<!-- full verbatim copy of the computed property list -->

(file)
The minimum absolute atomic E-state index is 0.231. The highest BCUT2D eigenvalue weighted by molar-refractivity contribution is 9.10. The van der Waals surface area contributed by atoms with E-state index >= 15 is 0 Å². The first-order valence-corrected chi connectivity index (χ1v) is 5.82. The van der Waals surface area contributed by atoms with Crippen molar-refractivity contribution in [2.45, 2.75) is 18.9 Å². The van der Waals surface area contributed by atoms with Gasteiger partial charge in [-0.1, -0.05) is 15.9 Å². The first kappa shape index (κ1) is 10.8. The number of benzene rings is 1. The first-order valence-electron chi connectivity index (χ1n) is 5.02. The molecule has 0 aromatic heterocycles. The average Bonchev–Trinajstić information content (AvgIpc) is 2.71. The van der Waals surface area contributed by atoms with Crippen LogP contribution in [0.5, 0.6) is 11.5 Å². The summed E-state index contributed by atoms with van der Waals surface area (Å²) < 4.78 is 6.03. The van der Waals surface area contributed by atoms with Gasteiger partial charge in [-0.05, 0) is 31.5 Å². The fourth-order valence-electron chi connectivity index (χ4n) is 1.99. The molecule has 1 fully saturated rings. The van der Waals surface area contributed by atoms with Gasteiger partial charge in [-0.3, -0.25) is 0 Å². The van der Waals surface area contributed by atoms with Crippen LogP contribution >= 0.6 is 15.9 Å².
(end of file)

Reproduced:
The minimum absolute atomic E-state index is 0.231. The highest BCUT2D eigenvalue weighted by molar-refractivity contribution is 9.10. The van der Waals surface area contributed by atoms with E-state index >= 15 is 0 Å². The first-order valence-corrected chi connectivity index (χ1v) is 5.82. The van der Waals surface area contributed by atoms with Crippen molar-refractivity contribution in [2.45, 2.75) is 18.9 Å². The van der Waals surface area contributed by atoms with Gasteiger partial charge in [-0.1, -0.05) is 15.9 Å². The first kappa shape index (κ1) is 10.8. The number of benzene rings is 1. The first-order valence-electron chi connectivity index (χ1n) is 5.02. The molecule has 0 aromatic heterocycles. The average Bonchev–Trinajstić information content (AvgIpc) is 2.71. The van der Waals surface area contributed by atoms with Crippen LogP contribution in [0.5, 0.6) is 11.5 Å². The summed E-state index contributed by atoms with van der Waals surface area (Å²) < 4.78 is 6.03. The van der Waals surface area contributed by atoms with Gasteiger partial charge in [-0.05, 0) is 31.5 Å². The fourth-order valence-electron chi connectivity index (χ4n) is 1.99. The molecule has 1 fully saturated rings. The van der Waals surface area contributed by atoms with Gasteiger partial charge in [-0.3, -0.25) is 0 Å². The van der Waals surface area contributed by atoms with Crippen LogP contribution >= 0.6 is 15.9 Å².